This all feels so refreshing and I wonder why so many people are scared of these types of interactions. Maybe it is a fear in them to question, maybe it is shaky beliefs of their own, or maybe they are not completely convinced about what they say they believe and therefore rather stick to simple, surface clichés, phrases and conversations; conversations that are safe and do not pose a perceived threat to their belief system. But what amazing interactions we can have with one another when we choose not to try and use our differences to push each other farther apart, but rather look at the good and truth within one another, and use that good, and truth, and similarity to bring us closer. This way seems more right. This way seems more Godly to me. You do not have to accept it as truth for you, but it is a truth that has recently set me free.

Thursday, November 12, 2009

The Year of Living Biblically

I love it when I come across an unexpected treasure! The Year of Living Biblically by A.J. Jacobs is a recent example of one of those “treasures”. A friend of mine gave me the book for my birthday, and I had it polished within a few days of receiving it! I found it hard to put it down. Before that I had neither heard of the book or the author, but apparently his first book The Know-it-All was quite a success, as he read the entire encyclopedia Britannica from A to Z and wrote about his experience and the new knowledge gained from his exercise. After taking on such a big project, A.J. says he knew his next book would have to carry equal or greater clout, and that is when he decided to spend a year reading, studying, and immersing himself in the number one seller of all time, the Bible. He decided to try and literally follow each and every commandment as close as possible, especially looking deeper into the more mysterious, questionable ones.

Though A.J. is Jewish by birth, he says his nuclear family’s religious interactions went about as far as having a Star of David on the top of their Christmas tree. A.J. considers him self an agnostic. I am sure many Jews and Christians alike cringe at the thought of a “nonbeliever” reading and trying to follow the Bible literally; we’ve got enough bad press out there, right? But in reading, time and time again I was amazed, and at times taken aback, by his approach. He seemed to really take on the role of a seeker and, for the most part, he managed to behave in the humblest and nonjudgmental ways possible. He was often more focused on his own reaction to the laws and traditions that are stranger in nature, than focusing on the strange laws and traditions themselves. Much of the time he was far less judgmental and condemning than an average “religious person” would be if they came across some of the people and things which he experienced in his quest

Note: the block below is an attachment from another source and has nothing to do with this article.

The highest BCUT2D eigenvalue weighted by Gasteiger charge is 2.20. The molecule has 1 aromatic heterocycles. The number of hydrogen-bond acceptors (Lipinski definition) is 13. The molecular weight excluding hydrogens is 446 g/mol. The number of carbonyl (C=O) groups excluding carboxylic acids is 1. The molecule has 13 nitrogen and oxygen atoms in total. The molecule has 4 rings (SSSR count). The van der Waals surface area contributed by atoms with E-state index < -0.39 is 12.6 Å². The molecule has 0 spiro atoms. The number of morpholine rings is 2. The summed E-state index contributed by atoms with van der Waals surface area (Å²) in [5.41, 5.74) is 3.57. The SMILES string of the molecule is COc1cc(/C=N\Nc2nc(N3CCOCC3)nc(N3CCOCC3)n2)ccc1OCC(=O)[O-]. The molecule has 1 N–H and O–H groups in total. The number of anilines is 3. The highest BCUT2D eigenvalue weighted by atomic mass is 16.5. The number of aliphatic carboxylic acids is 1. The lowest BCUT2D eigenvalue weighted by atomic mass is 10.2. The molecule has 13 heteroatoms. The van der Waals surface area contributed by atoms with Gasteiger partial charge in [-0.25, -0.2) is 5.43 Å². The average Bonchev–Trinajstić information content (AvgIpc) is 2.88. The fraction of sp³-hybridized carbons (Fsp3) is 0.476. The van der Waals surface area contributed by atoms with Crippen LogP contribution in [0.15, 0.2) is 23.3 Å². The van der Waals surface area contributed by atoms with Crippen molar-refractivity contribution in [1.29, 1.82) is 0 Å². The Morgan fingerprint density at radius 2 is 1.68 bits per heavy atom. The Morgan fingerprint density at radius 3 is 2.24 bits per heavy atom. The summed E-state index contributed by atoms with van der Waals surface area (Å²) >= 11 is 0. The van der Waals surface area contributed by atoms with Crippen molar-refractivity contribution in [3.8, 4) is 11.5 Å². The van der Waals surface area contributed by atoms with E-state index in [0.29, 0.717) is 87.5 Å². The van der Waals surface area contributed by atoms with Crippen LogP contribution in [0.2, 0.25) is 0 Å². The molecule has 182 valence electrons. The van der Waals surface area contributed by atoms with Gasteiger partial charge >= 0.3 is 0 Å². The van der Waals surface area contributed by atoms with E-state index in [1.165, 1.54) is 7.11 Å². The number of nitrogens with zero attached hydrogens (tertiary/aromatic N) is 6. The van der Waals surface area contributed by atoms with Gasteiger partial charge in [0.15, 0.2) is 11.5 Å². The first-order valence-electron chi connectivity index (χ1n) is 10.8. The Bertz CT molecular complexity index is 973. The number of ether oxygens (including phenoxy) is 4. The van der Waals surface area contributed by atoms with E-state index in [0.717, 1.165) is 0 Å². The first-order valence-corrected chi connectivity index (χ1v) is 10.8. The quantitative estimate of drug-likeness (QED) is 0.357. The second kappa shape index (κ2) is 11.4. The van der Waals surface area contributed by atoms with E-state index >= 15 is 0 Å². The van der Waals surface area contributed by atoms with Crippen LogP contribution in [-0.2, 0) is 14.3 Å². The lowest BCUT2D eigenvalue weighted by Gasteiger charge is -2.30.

His wit and humor mixed with brutal honesty and sincerity were absolutely refreshing to me. Naturally, the book being labeled in the “humor” category, I expected to laugh! And laugh I did, often, sometimes out loud, but the more surprising moments for me were when A.J. got an epiphany of some sort, something that really touched him, or caused him to ask him self deep, reflective, scary questions about his beliefs, morality and even child rearing (as a fairly new parent). This book coming into my life at this very point in time was truly God sent; no pun intended! It in fact spurred me to ask more questions about what I believe and why, but also inspired me to be more acceptant of things I may not agree with or fully understand. Though this self proclaimed agnostic author’s book is found in the humor section, I would go as far to say that they should move it to the spiritual section of the book shop, because it healthily pushed me further into my faith and what I believe.